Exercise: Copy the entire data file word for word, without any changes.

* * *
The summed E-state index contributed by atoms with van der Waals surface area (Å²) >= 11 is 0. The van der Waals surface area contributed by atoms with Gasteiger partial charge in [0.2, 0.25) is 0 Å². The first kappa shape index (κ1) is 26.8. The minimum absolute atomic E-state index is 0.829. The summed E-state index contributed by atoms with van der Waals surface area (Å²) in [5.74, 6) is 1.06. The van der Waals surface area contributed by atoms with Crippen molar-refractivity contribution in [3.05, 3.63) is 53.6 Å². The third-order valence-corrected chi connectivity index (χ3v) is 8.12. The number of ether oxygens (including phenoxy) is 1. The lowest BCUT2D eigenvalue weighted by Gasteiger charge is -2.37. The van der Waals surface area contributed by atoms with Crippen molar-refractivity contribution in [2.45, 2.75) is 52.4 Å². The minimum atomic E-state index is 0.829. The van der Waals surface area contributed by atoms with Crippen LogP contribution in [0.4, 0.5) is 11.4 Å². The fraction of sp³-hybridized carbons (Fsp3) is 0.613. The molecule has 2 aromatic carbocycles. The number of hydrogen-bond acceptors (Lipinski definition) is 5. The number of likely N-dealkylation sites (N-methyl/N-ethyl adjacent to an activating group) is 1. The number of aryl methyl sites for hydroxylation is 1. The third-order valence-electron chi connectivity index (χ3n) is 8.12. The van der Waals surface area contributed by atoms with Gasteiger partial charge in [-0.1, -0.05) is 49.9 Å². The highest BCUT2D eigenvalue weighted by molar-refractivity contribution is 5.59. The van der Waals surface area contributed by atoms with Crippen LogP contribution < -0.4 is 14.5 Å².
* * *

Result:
The summed E-state index contributed by atoms with van der Waals surface area (Å²) >= 11 is 0. The van der Waals surface area contributed by atoms with Gasteiger partial charge in [0.2, 0.25) is 0 Å². The first kappa shape index (κ1) is 26.8. The minimum absolute atomic E-state index is 0.829. The summed E-state index contributed by atoms with van der Waals surface area (Å²) in [5.74, 6) is 1.06. The van der Waals surface area contributed by atoms with Crippen molar-refractivity contribution in [3.05, 3.63) is 53.6 Å². The third-order valence-corrected chi connectivity index (χ3v) is 8.12. The number of ether oxygens (including phenoxy) is 1. The lowest BCUT2D eigenvalue weighted by Gasteiger charge is -2.37. The van der Waals surface area contributed by atoms with Crippen molar-refractivity contribution in [2.45, 2.75) is 52.4 Å². The minimum atomic E-state index is 0.829. The van der Waals surface area contributed by atoms with Crippen LogP contribution in [0.4, 0.5) is 11.4 Å². The fraction of sp³-hybridized carbons (Fsp3) is 0.613. The molecule has 2 aromatic carbocycles. The number of hydrogen-bond acceptors (Lipinski definition) is 5. The number of likely N-dealkylation sites (N-methyl/N-ethyl adjacent to an activating group) is 1. The number of aryl methyl sites for hydroxylation is 1. The third-order valence-electron chi connectivity index (χ3n) is 8.12. The van der Waals surface area contributed by atoms with Gasteiger partial charge in [-0.1, -0.05) is 49.9 Å². The highest BCUT2D eigenvalue weighted by molar-refractivity contribution is 5.59. The van der Waals surface area contributed by atoms with Crippen LogP contribution < -0.4 is 14.5 Å².